Therefore let us draw near with confidence to the throne of grace, so that we may receive mercy and find grace to help in time of need (Hebrews 4:16 NASB).
This is a familiar verse. We beat a well-worn path to it because we’re such constantly needy people.
We need strength to keep going when we’re up all night with a colicky infant.
We need love to listen one more time to the repetitive comments of an Alzheimer’s patient.
We need wisdom to decide whether to take on a new project at church.
I return to this verse almost every morning as part of my daily routine because I know that the Lord is my only source of strength, love and wisdom.
But one day I decided to look more closely at the Greek word for “help.” Exactly what is it that we find when we come to the throne of grace?
God gives us boētheia, a word that occurs only twice in the New Testament. And when you look up the other reference, you find something totally unexpected!
The only other appearance of boētheia is in Acts 27:17, where the apostle Paul is aboard a ship trapped by a hurricane-force storm. The ship taking him to Rome was caught in an enormous blast of wind that battered the boat and sent it skittering off course. The waves pounded the craft for days, and the sailors took desperate measures to stay afloat. Verse 17 describes their efforts:
“. . . they used supporting cables in undergirding the ship . . .”
Literally, they used boētheia to hold the hull together. It was a technical term for a technique that ancient sailors would use when a storm was so violent that there was danger that the hull might crack apart. They would run cables under the ship in a technique called “frapping,” providing the stability that would enable them to make it safely through the storm.
Hebrews 4:16 is not in a nautical context, and the Lord doesn’t pass out ropes when you come to Him in prayer. But I can’t help but think that it’s a marvelous picture of what He does provide. We arrive at the throne with our lives falling apart under the pressure of our own storms, and He graciously gives the help we need to hold everything together!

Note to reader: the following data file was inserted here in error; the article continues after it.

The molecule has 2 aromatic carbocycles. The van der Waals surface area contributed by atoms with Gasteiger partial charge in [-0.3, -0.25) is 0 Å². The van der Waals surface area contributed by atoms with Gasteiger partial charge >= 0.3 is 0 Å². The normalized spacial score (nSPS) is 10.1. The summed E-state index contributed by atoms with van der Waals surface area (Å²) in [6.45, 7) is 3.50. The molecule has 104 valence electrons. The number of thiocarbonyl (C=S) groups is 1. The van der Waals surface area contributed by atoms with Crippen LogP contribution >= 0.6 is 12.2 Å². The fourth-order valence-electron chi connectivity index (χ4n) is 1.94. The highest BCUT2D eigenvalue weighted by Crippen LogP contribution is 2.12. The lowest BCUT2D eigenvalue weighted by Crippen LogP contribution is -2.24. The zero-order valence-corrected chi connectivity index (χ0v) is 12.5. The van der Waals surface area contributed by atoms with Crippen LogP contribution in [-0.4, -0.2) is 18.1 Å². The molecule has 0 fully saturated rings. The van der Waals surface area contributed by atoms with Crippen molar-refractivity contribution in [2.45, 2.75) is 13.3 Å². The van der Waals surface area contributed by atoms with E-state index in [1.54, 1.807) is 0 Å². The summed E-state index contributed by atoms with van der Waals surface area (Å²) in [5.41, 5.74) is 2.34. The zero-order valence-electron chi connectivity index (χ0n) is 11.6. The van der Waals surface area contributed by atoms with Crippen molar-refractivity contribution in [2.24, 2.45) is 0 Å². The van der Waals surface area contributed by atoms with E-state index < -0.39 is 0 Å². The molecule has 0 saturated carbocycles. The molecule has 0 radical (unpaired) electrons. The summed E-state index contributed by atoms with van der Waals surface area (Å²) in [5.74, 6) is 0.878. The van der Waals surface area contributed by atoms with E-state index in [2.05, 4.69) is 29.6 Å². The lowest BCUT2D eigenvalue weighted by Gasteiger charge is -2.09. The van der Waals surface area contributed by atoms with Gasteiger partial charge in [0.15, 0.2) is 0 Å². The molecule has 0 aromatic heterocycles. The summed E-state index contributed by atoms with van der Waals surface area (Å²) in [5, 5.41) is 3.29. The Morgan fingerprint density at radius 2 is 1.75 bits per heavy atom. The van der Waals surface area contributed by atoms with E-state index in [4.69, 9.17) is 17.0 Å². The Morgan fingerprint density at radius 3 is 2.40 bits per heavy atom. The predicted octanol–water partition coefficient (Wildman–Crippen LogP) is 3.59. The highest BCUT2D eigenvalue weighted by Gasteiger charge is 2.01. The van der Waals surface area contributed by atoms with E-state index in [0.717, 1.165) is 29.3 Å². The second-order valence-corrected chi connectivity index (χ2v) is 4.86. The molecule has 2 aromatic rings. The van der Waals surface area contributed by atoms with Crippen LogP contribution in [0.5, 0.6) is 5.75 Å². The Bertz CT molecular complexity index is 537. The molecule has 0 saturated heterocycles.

When you feel that you’re ready to fall apart, come to the throne for some frapping!
For more on boētheia:
This post takes a single fact about the word boētheia and reflects on that fact. But there are several ways in which you can explore the word yourself.
1. Look at the Septuagint.
When a word only appears once or twice in the New Testament, it’s time to look farther afield. How is it used in other Greek literature?
One of the most useful places to look is the Septuagint, the Greek version of the Old Testament that was in use in the first century.
Boētheia is used fairly often in this Greek Old Testament, usually to translate the Hebrew words ‘ezer and ‘ezrah, both meaning “help.” Here is a list of references you can study to learn more about the kind of help that God offers.
Psalm 121:1-2 “I will lift up my eyes to the mountains; From where shall my help come from? My help comes from the Lord, who made heaven and earth.”
2 Chronicles 28:21
2. Examine the etymology.
We can often add extra insight by looking at the history of a word, and Vine’s Expository Dictionary explains that boētheia is derived from two Greek words:
Boē = a shout
Theō = to run
Doesn’t that sound like a rescuer running to the aid of someone who is shouting “Help”?
3. Review related words.
Greek words often comes in clusters. You might find a verb and noun with the same base, both providing useful data for further study. In this case, you can find related words in the Strong’s Concordance or the Blue Letter Bible.
Boētheō (verb) – “to help” – occurs 8 times in NT
Boēthos (adjective) – “helper” – occurs only in Hebrews 13:6
4. Compare synonyms.
What are the other Greek words that mean “help”? It’s always interesting to compare the different words that the writer of Hebrews could have chosen to express his idea.
Vine’s Dictionary lists two verbs for “help”:
Antilēmpsis – “helps” – 1 Corinthians 12:28
Epikouria – “help” – Acts 26:22